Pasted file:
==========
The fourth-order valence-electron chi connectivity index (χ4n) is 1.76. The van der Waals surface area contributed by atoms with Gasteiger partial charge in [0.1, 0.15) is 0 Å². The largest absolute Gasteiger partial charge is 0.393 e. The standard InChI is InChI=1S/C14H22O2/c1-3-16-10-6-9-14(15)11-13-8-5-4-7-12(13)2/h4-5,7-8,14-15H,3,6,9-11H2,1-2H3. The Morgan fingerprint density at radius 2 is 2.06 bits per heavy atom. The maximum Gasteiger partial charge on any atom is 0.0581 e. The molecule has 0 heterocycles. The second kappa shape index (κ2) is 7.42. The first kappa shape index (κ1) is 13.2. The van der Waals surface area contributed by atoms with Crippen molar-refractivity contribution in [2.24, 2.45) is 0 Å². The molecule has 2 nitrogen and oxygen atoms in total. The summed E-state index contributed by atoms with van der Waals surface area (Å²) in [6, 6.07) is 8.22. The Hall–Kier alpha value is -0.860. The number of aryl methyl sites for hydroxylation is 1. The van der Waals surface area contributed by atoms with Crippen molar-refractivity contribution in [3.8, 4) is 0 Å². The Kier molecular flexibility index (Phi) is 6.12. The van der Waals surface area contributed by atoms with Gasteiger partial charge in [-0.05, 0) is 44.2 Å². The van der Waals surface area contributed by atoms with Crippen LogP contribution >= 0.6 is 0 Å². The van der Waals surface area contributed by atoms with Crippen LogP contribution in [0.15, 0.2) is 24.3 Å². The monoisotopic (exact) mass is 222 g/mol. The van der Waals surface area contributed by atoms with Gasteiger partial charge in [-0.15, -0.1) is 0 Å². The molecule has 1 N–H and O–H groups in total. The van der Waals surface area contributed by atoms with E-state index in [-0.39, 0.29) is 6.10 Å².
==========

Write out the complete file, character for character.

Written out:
The fourth-order valence-electron chi connectivity index (χ4n) is 1.76. The van der Waals surface area contributed by atoms with Gasteiger partial charge in [0.1, 0.15) is 0 Å². The largest absolute Gasteiger partial charge is 0.393 e. The standard InChI is InChI=1S/C14H22O2/c1-3-16-10-6-9-14(15)11-13-8-5-4-7-12(13)2/h4-5,7-8,14-15H,3,6,9-11H2,1-2H3. The Morgan fingerprint density at radius 2 is 2.06 bits per heavy atom. The maximum Gasteiger partial charge on any atom is 0.0581 e. The molecule has 0 heterocycles. The second kappa shape index (κ2) is 7.42. The first kappa shape index (κ1) is 13.2. The van der Waals surface area contributed by atoms with Crippen molar-refractivity contribution in [2.24, 2.45) is 0 Å². The molecule has 2 nitrogen and oxygen atoms in total. The summed E-state index contributed by atoms with van der Waals surface area (Å²) in [6, 6.07) is 8.22. The Hall–Kier alpha value is -0.860. The number of aryl methyl sites for hydroxylation is 1. The van der Waals surface area contributed by atoms with Crippen molar-refractivity contribution in [3.8, 4) is 0 Å². The Kier molecular flexibility index (Phi) is 6.12. The van der Waals surface area contributed by atoms with Gasteiger partial charge in [-0.05, 0) is 44.2 Å². The van der Waals surface area contributed by atoms with Crippen LogP contribution >= 0.6 is 0 Å². The van der Waals surface area contributed by atoms with Crippen LogP contribution in [0.15, 0.2) is 24.3 Å². The monoisotopic (exact) mass is 222 g/mol. The van der Waals surface area contributed by atoms with Gasteiger partial charge in [-0.15, -0.1) is 0 Å². The molecule has 1 N–H and O–H groups in total. The van der Waals surface area contributed by atoms with E-state index in [-0.39, 0.29) is 6.10 Å².